The latest update on states’ efforts to comply with the REAL ID law points out the haphazard and inadequate fashion in which the federal government has dealt with the legislation over the past 12 years.
The Department of Homeland Security has extended Washington’s waiver for complying with the law until July 10 — for now.
State officials have requested a waiver until 2020, and another update on the ruling is expected from the federal government in the near future.
Sound confusing? It is. And it highlights failed enforcement dating back to the George W. Bush administration. So we'll make it simple: If the REAL ID Act is necessary for national security, it should be enforced; if it is not essential, it should be repealed.
Having addressed the crux of the matter, allow us to examine some of the intricacies.
The REAL ID Act of 2005 was passed in the wake of the Sept. 11, 2001, terrorist attacks following the recommendation of an independent panel that investigated those attacks. The measure requires proof of citizenship or legal residence in order for somebody to acquire an ID that allows them to board a commercial airliner or enter a federal building or military base. The idea was to prevent undocumented immigrants from accessing those security-sensitive areas.
The problem with the law is that states have varying regulations for issuing identification. In Washington, proof of citizenship or legal residence is not required for procuring a driver’s license, but the state long has issued an enhanced license that does require such proof.
Some critics have suggested that undocumented immigrants should not qualify for driver’s licenses, but this view is shortsighted. Preventing a non-citizen from attaining a license will not keep them off the road; it will just lead to more unqualified, unlicensed and uninsured people being behind the wheel.
Washington’s basic driver’s license does not meet the more stringent threshold of a federal ID, meaning that citizens can be prevented from getting on a plane or visiting a military base. Because of that, the state has sought and received numerous extensions on the deadline for compliance.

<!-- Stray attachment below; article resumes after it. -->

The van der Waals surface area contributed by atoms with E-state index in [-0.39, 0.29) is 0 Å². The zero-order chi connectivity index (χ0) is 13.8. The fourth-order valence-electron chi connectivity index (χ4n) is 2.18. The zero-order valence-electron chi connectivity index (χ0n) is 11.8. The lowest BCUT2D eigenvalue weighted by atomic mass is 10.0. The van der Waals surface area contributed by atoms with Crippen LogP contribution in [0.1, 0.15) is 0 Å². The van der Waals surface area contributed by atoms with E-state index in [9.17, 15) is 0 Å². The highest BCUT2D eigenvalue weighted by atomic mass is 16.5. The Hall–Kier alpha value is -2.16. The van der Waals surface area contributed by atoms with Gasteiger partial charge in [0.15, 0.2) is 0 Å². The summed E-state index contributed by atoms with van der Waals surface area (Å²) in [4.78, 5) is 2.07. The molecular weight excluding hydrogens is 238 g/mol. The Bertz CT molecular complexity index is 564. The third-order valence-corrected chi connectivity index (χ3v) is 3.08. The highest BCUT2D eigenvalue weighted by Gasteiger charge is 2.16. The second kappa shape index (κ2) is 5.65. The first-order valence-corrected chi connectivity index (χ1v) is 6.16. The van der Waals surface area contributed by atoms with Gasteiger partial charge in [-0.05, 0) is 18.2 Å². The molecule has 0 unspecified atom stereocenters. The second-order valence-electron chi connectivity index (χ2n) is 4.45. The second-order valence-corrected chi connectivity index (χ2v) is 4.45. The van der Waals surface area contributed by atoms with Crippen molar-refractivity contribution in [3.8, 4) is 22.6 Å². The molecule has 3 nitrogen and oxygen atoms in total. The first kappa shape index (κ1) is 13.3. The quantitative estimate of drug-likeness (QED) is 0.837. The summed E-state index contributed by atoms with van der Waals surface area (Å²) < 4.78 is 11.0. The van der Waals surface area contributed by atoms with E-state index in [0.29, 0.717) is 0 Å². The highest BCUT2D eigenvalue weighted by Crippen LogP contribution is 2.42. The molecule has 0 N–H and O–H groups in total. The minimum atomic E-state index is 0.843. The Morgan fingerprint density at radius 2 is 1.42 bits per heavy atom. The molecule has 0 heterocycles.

Washington and several other states this year have taken legislative steps toward compliance. Gov. Jay Inslee signed a bill to create a two-tiered licensing system, with the basic driver’s license falling short of federal standards and a higher-level license being available that requires proof of citizenship.
While some critics suggested that the bill would prevent legal residents — such as those possessing a Green Card — from boarding a plane, such a resident would have a passport or other ID that allows them access.
As of Jan. 22, enhanced ID will be required, meaning that Washington and other states were facing a deadline this year. With that looming, the Legislature took a meaningful step toward that compliance, but it does little to mitigate the stifling bureaucracy involved.
About half of the states are in compliance with the REAL ID Act. The law was passed in 2005, but federal officials apparently feel that it is so ineffectual or unnecessary that they routinely have provided extensions for compliance over the past 12 years.
So, here is a suggestion: The federal government should either repeal the law or extend the deadline to 2019 while making clear that all states must be in compliance by that time.
It often is said that the United States is a nation of laws, but those laws are rendered meaningless when they are not enforced.